Wall St. gains on deal activity, energy shares rally
NEW YORK (Reuters) - Stocks were mostly higher on Monday, boosted by a couple of billion-dollar deals, while an increase in the price of crude oil
supported energy names.
The gain comes one session after the S&P 500's biggest drop in almost two months, as well as two straight weeks of declines for major indexes.
The S&P 500 is about 2 percent below its record closing high, as is the Dow. The Nasdaq is 2.4 percent below its record close hit in March 2000.
"We’re positive on the stock market here, and the recent setback last week just provides better opportunity to buy," said Tom Mangan, senior vice president at James Investment Research Inc in Xenia, Ohio.
Alcoa Inc (AA.N
) said it would buy RTI International Metals Inc (RTI.N
) for $1.5 billion. Separately, Simon Property Group (SPG.N
) offered to buy Macerich Co (MAC.N
) for $22.4 billion including debt.
Alcoa lost 6.4 percent to $13.55 while RTI jumped 38 percent to $37.62. Macerich rose 6.1 percent to $92 and Simon Property was up 0.1 percent at $180.78.
"You'll see these kinds of deals continue to be announced since money is so cheap right now that you can borrow all you need to make them happen," said Mangan, who helps oversee $6.4 billion. "This will be very good for small-cap stocks, and it also suggests that the market isn't overly expensive overall."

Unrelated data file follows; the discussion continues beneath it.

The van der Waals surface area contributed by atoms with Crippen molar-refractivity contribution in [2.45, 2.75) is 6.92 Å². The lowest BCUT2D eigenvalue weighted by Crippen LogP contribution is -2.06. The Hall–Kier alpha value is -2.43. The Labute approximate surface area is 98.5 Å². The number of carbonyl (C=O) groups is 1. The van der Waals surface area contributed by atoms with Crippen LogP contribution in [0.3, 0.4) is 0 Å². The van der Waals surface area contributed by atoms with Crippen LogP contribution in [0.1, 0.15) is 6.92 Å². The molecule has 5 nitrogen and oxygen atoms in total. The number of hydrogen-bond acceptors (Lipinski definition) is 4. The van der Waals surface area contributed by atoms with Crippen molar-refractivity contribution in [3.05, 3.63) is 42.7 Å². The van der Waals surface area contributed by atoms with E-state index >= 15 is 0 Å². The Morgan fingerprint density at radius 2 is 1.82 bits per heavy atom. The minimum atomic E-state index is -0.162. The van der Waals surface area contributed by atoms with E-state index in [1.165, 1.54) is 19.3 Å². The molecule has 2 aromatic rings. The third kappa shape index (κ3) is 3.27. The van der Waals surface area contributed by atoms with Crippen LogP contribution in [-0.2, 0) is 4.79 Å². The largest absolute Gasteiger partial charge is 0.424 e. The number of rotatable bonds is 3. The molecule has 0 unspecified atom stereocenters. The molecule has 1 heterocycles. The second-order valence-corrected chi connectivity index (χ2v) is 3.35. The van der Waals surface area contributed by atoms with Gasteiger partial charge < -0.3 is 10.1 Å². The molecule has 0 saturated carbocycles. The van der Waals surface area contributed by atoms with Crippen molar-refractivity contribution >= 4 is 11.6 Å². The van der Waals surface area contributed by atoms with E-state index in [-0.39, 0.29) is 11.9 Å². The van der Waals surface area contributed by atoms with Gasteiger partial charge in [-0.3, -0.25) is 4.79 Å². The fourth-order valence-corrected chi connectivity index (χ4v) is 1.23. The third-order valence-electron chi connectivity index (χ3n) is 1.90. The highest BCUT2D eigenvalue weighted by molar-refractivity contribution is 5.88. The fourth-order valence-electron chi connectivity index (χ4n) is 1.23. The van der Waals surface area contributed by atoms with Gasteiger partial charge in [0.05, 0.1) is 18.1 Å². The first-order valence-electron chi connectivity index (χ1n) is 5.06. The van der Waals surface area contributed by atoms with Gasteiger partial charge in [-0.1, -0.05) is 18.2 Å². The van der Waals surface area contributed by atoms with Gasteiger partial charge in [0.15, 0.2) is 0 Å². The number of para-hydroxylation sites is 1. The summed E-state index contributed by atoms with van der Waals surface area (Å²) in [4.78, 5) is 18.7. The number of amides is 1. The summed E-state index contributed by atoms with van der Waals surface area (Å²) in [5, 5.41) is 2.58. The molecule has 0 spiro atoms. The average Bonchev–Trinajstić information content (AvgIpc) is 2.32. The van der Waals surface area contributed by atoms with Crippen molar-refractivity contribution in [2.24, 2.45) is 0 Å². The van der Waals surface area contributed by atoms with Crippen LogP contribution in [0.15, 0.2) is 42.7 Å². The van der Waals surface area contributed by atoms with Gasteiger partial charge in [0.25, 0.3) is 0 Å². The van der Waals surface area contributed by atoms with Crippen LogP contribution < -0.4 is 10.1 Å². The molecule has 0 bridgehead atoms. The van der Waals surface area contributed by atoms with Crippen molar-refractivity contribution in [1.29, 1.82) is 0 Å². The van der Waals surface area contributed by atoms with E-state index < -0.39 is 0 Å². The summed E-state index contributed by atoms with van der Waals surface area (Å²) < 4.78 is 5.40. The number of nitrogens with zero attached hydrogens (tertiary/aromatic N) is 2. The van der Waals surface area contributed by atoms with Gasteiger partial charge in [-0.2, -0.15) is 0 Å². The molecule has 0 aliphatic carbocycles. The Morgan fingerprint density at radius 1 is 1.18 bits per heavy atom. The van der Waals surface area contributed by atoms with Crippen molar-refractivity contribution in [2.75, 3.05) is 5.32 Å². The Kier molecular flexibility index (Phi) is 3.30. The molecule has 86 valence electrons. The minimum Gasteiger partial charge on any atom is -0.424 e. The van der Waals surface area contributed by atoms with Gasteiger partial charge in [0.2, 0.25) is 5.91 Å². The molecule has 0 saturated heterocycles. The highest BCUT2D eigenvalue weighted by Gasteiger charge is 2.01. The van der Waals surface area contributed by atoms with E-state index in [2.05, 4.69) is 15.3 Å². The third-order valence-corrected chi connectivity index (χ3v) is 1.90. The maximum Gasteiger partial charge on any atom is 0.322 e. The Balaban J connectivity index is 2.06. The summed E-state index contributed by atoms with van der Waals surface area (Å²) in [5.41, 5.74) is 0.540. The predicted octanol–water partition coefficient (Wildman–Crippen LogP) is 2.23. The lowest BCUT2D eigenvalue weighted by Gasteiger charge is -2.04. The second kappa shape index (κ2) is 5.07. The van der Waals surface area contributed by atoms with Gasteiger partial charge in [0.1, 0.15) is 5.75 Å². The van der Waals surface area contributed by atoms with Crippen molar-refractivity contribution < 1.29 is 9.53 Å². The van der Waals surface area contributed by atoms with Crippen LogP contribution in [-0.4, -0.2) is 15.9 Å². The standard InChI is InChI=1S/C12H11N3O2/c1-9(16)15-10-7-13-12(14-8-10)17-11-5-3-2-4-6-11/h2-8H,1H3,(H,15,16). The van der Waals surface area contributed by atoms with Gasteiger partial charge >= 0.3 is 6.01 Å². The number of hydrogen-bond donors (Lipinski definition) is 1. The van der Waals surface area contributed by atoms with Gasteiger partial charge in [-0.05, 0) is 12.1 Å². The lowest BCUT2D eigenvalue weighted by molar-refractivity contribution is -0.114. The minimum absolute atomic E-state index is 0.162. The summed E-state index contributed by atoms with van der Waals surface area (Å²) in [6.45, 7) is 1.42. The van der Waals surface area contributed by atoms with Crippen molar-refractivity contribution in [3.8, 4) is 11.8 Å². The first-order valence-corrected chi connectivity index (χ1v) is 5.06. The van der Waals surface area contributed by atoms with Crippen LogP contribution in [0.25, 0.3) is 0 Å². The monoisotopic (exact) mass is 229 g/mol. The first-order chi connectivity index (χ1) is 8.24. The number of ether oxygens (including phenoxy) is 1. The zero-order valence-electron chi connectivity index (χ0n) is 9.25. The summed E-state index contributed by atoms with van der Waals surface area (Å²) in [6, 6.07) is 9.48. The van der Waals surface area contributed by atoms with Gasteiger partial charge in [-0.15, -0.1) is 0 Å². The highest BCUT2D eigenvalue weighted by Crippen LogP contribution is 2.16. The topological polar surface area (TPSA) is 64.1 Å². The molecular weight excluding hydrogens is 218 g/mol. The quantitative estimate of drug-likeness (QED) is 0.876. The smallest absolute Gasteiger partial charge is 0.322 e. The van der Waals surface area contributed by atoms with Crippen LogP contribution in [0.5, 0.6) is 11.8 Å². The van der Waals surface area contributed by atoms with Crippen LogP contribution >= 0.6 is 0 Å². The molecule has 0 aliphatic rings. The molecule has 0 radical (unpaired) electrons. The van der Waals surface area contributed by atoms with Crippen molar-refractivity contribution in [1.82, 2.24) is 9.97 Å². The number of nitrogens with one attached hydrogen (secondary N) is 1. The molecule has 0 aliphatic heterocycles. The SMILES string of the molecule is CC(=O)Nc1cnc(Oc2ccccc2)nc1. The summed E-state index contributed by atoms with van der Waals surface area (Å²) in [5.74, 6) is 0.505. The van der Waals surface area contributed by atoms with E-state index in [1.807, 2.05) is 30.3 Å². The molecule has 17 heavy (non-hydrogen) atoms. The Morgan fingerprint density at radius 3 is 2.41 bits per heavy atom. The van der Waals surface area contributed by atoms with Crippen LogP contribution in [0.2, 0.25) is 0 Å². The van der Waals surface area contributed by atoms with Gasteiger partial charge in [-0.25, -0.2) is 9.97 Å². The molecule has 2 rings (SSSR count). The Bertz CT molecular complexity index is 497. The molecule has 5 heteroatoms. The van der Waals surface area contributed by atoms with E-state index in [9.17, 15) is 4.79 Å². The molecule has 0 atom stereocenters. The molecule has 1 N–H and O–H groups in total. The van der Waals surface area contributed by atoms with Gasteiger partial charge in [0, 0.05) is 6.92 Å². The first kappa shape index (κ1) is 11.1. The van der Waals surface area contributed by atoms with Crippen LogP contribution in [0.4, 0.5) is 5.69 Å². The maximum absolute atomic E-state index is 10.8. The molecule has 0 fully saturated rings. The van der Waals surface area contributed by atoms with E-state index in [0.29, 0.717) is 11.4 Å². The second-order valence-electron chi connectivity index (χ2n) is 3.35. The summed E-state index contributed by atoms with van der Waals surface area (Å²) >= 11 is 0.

Whiting Petroleum Corp (WLL.N
) rose 12.9 percent to $38.42. Late Friday, the Wall Street Journal reported that the company was seeking a possible buyer, though a person familiar with the board's thinking told Reuters he was not aware of such a plan.
futures CLc1 rose 1.7 percent to $50.43 per barrel after market data firm Genscape reported a modest stock build last week at the Cushing, Oklahoma delivery point for oil. The S&P energy sector .SPNY rose 0.4 percent and was one of the strongest S&Psectors. Chevron Corp (CVX.N
) rose 1.7 percent to $105.29, supporting the Dow.
General Motors (GM.N
) said it plans a new, $5 billion share buyback in an agreement with dissident investors, and put forward more details on capital allocation that promises investors the potential for further cash returns. Shares rose 2.8 percent to $37.57.
At 12:33 p.m. (1633 GMT), the Dow Jones industrial average .DJI
rose 107.73 points, or 0.6 percent, to 17,964.51, the S&P 500 .SPX
gained 4.79 points, or 0.23 percent, to 2,076.05 and the Nasdaq Composite .IXIC
dropped 1.56 points, or 0.03 percent, to 4,925.81.
Declining issues outnumbered advancing ones on the NYSE by 1,495 to 1,466, for a 1.02-to-1 ratio; on the Nasdaq, 1,315 issues rose and 1,314 fell for a 1.00-to-1 ratio favoring advancers.
The S&P 500 was posting 6 new 52-week highs and 9 new lows; the Nasdaq Composite was recording 41 new highs and 45 new lows.